Latest News & Reports
RURAL NEIGHBORHOODS AT RISK OF BECOMING INDUSTRIAL AREAS DUE TO ZONING CHANGES THAT ALLOW WIDESPREAD OIL AND GAS DRILLING[5-September-14 16:51:51]
Message from the Executive Director
At the heart of our nation’s environmental laws are promises that have stood the test of time and proved strong enough to confront new challenges.
These promises include the right of citizens to breathe air without risking asthma attacks, heart disease, or cancer. Americans, rich and poor, have a right to water that is clean enough to drink, or to swim or fish in. The Supreme Court has ruled that EPA must regulate global warming pollution.
A far-sighted Congress gave ordinary citizens the power to enforce environmental rules when bureaucracies stumble or polluters flout the law. But it takes legal and technical know-how to exercise that power, especially when big agencies or well-connected polluters are on the other side of the table. That’s where the Environmental Integrity Project comes in.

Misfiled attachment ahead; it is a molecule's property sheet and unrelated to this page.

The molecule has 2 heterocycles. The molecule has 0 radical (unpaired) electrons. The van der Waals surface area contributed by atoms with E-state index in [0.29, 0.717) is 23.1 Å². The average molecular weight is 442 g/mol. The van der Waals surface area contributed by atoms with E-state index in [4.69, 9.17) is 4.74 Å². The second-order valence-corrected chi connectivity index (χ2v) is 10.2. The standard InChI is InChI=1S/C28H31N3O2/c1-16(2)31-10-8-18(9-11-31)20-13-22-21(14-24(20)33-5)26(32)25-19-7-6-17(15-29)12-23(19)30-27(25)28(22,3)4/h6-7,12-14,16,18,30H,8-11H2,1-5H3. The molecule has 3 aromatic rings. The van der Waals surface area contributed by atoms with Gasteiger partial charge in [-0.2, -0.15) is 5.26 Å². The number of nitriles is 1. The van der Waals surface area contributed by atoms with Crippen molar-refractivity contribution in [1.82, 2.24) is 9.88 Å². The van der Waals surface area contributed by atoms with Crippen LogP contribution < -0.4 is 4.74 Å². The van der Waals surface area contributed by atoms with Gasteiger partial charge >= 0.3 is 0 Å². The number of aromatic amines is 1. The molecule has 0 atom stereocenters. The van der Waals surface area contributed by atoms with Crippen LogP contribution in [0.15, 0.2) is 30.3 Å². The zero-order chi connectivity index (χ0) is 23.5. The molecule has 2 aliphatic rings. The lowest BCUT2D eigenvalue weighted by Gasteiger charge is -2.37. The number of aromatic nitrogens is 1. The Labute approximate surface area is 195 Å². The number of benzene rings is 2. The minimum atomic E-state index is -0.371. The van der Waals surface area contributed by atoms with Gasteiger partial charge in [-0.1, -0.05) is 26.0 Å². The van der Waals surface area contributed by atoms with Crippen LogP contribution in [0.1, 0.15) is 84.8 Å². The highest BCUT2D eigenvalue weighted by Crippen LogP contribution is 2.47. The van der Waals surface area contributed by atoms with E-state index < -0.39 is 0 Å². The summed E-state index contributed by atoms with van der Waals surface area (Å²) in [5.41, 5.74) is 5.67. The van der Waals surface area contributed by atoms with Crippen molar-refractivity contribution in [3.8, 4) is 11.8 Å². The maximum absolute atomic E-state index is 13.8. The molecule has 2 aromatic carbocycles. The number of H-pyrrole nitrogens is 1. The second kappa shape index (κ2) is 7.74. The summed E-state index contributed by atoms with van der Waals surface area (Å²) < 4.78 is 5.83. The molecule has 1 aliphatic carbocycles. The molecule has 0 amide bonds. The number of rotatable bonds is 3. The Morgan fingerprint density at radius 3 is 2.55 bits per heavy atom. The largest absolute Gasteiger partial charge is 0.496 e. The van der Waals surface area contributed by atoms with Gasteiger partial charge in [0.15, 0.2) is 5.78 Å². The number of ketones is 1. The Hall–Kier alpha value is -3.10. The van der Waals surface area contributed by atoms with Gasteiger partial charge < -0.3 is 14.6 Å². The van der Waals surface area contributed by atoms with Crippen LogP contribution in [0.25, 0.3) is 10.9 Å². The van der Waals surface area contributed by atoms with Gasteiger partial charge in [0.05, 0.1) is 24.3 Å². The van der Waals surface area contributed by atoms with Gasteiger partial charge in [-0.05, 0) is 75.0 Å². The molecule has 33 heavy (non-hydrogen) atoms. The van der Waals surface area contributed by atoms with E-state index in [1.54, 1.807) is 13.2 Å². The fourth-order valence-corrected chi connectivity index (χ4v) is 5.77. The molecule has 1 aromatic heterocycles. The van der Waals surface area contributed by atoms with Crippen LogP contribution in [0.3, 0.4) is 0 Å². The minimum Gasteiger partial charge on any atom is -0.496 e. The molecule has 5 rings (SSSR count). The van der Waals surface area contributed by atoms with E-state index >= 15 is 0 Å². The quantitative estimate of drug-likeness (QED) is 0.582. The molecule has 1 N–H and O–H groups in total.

We work to make the government hear the voices of the people they are supposed to protect when writing rules or issuing permits. And we take action against power companies, refineries, factory farms, and other industries for violating laws that protect our health and the quality of our air or water.
We are equally proud of our efforts to make sure the data on which all environmental rules depend is both accurate and available to the public. If you open Ashtracker on our webpage, for example, you’ll find up-to-date information on groundwater contamination at some of the most polluted coal ash sites in the U.S., along with a plain-English explanation of what the numbers mean.
Our work is inspired by all the local activists willing to stand up, against the odds, to defend the environment and protect their communities when polluters or bureaucracies ride roughshod over the law.
-- Eric V. Schaeffer, Executive Director,
Environmental Integrity Project